1797 JOHN RODGERS. Original Painting of Founder Presbyterian Church & Revivalist!

1797 JOHN RODGERS. Original Painting of Founder Presbyterian Church & Revivalist!

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This is a charming and wonderful little piece of revival, Presbyterian, and American colonial history. 

The Artist: Executed c.1795-1800 by William J. Weaver [1759-1817]. Weaver is an important early American itinerant artist, based in New York City during these years. He is today best known for his paintings of Alexander Hamilton, which were very similar in size and construction to the present, though from a profile view. Weaver was also known to have painted George Washington, Martha Washington [both of which remain undiscovered], and other pro-colonial figures. It is no surprise then that he also painted John Rodgers, then pastoring the most prominent Presbyterian church in New York City, leading pulpit voice for the Revolution, and former chaplain to the Revolutionary troops. 

Weaver's portraits of a similar size have fetched more than $30,000.00 at auction. His innovative method of creating multiple original oil paintings [see article referenced below] means that he often created more than one of an image, though each are unique works and sold by Sotheby's, Christie's etc., as an original. There are I believe 22 known examples of the Hamilton painting, zero extant of the George Washington painting, and 4 of the Rodgers; two in the New York Historical Society, one in the Brick Church in New York City, and the present. 

The Sitter: John Rodgers [1727-1811]. Converted under George Whitefield as a 12 year old boy during the 1739 revivals in Boston [see the account below], Rodgers then and there committed that if he ever were allowed by God, he would give himself to the ministry. He studied theology while serving under revivalists Gilbert Tennent and Samuel Blair. Afterwards, he was recommended to Samuel Davies and went as Davies' assistant to plant Presbyterian churches in Virginia. 

By 1765 Rodgers reputation for godliness and as a man of deep experimental piety and searching preaching led to a call to New York City to take charge of Brick Presbyterian Church, which would later become First Presbyterian. There, seasons of deep and durable revival, which had before begun under Blair, continued and were strengthened.

It was there that, in 1770, before he would die while still in America, George Whitefield was preaching for John Rodgers. They were together in a carriage and Rodgers thought to ask a question he had always wondered. When he was in those meetings in 1739, where he found Jesus under Whitefield's preaching, it happened that he had brought a lantern with him. And so under the sway of the Spirit's working in his heart was he during Whitefield's sermon that he dropped it, forgetting to hold it under the spiritual influence. With a great crash, it disturbed the sermon for some minutes. And Whitefield ceased preaching while order was reassembled. Rodgers asked if Whitefield remembered, some 31 years earlier when a young boy had disturbed his meetings by the breaking of a lantern. Whitefield responded that he not only did, but often wondered what had happened to the boy. Rodgers informed him that it was him and that he was converted to Christ that day. Whitefield began to weep openly and said nothing moved him more than when he found not only that a person had been converted to Christ, but that God had called them to preach the Gospel of Jesus.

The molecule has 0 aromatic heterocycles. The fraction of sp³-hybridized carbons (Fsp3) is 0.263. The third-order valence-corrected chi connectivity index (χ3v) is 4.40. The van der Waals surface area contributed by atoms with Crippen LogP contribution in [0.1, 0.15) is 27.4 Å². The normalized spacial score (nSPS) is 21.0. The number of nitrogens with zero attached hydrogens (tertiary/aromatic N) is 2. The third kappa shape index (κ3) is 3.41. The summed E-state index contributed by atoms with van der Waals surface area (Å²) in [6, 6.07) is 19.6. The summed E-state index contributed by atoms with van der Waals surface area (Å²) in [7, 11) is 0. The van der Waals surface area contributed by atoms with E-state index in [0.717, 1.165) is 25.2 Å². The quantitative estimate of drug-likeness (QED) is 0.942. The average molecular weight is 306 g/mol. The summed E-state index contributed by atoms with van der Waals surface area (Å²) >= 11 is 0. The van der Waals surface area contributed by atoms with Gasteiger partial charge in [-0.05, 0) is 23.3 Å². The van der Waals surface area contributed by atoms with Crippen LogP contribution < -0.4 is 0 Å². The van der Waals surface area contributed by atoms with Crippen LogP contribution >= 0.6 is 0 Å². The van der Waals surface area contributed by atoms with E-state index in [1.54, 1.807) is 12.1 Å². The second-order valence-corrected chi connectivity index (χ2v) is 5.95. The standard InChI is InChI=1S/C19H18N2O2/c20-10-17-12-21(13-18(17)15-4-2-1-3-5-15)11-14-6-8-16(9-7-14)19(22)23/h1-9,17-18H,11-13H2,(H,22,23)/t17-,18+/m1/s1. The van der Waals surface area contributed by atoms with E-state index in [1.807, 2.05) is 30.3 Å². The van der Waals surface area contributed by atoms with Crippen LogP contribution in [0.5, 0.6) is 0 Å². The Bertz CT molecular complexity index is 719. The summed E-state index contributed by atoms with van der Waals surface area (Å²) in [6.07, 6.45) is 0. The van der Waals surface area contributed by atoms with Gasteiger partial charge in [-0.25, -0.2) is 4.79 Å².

About this time, he helped lead the charge of Presbyterian pulpits preaching vocally in favor of the American Revolution and against the repression of the British. Once the Revolution had begun, he served as a brigade chaplain in the Continental Army of the United States. After the war he returned to New York City.

As the new American Presbyterian church began to emerge after the Revolution, the Synod of New York and Philadelphia appointed a committee to compose the new Presbyterian Church Constitution. The committee included John Rodgers, John Witherspoon, George Duffield, and 7 others. By 1788, the constitution was completed, adopted, and copies were ordered to be printed for distribution. In 1789, the First General Assembly of the Presbyterian Church in the United States of America was held in Philadelphia with its moderator none other than Rev. John Rodgers. His sermon, The Divine Goodness Display'd in the American Revolution is one of the most important sermons preached relative to the end of the War. 

The present portrait serves as the model for all the later engravings of Rodgers. Samuel Miller, of Princeton, also published a very fine Life of Rodgers. He occurs in all the standard biographies of George Whitefield, Gilbert and William Tennent, etc. 

A wonderful piece of Americana, Presbyterian, and Revival history. 

This portrait referenced in William J. Weaver and His "Chymical and Mechanical" Portraits of Alexander Hamilton. Paul D. Schweizer. The American Art Journal. Vol. 30, No. 1/2 (1999), pp. 82-101.



Painting Size: 7 1/2 x 9 3/4 on panel [identical to the Alexander Hamilton portraits]

Framed Size: 11 x 14 

Very good condition, painting apparently unretouched or restored and still remaining very nicely preserved.